SQL Injection Attacks Skyrocket, Microsoft Attack Surface Analyzer Released and more

General Alexander asked for lawmakers to pass the cybersecurity act to better protect our networks.

  • SQL Injection attacks rose 69% in Q2 according to cloud provider, FireHost. They saw almost 470k attacks in this quarter (as opposed to 277k attacks in Q1. The senior security engineer believes this is due to the lack of security involvement in many software development lifecycles. Via InfoSecurity Magazine, more here.
  • Dropbox left itself open to attacks, as well as failed to foresee user misconduct, creating a huge target surface for attacks. This article attributes the recent Dropbox security incident to user misconduct and zero remediation to protect users. This incident provides a good set of lessons learned for any security professional. Via eWeek, more here.
  • Microsoft has released the 1.0 version of their Attack Surface Analyzer. This is the same tool that Microsoft professionals use themselves. It scans networks and compares the current state to known states, identifying changes along the way. If you are interested, hit the link to download it. Via Net-Security.org, more here.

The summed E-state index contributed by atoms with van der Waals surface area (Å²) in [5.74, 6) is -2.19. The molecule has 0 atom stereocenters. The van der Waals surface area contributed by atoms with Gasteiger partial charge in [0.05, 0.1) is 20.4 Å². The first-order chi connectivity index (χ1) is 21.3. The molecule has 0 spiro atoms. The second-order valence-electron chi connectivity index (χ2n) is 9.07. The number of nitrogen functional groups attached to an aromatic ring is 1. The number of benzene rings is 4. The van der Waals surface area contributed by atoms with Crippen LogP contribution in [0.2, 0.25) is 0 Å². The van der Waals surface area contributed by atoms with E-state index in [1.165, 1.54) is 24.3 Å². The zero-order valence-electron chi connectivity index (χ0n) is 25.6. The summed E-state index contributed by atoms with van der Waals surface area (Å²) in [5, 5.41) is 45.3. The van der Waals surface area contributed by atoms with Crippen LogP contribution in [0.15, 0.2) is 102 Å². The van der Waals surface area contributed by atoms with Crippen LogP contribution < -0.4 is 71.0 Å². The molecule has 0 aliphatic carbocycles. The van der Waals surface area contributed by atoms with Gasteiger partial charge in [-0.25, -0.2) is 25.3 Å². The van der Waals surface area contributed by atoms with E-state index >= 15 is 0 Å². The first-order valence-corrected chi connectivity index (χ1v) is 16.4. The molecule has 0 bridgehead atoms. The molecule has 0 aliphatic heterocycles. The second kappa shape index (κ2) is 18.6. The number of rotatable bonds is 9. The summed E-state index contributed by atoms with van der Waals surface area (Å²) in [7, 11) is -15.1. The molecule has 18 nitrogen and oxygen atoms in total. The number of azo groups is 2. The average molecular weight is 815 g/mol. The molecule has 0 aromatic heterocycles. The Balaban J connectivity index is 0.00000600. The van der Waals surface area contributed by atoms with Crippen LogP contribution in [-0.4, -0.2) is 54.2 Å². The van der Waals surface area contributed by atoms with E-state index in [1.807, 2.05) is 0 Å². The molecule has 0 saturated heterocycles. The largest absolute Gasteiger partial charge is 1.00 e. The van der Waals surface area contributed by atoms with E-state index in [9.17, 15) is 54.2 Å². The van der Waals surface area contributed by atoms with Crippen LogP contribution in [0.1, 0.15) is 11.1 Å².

• Google has updated their App developer rules to fight malware and spam. The Google Play Store is FILLED with junky apps, they may sound like their real counter parts (sometimes even with good names) but spam your phone or do worse. Google has updated their developer language to help fight these. Via eWeek, more here.
  • Sophie Curtis of TechWorld asks why mobile phones cannot be the security token of the future. I think this is a great idea, and already use the Google Authenticator myself for multi-factor authentication. A concern might be how easy some of these devices are to hack (or rather, how easy their users are to hack). More here.
  • Cybersecurity Bill’s Prospects Wane Amid Election-Year Politics – politics are bogging down the passing of cybersecurity standards that some say will hurt business profits. In these extremely constrained financial times, it is paramount to protect your business from cyber attacks (attacks which can cost millions). It is estimated that every one dollar spent in prevention saves ten dollars in remediation. Via Bloomberg Businessweek, more here.
  • General Alexander of USCYBERCOM and NSA recently quoted McAfee stating that cybercrime costs $1 trillion a year. Wired examines this claim (which if not true right now, will certainly be true historically). Via Wired, more here.
  • Skype Spamming Tool offered for only $10. Net-Security.org examines Skype Flooder, a security tool that can be purchased in underground forums for just a few dollars. This tool comes pre-loaded with 5,000 names with which to flood. More here.

This post by was first published at CTOvision.com.

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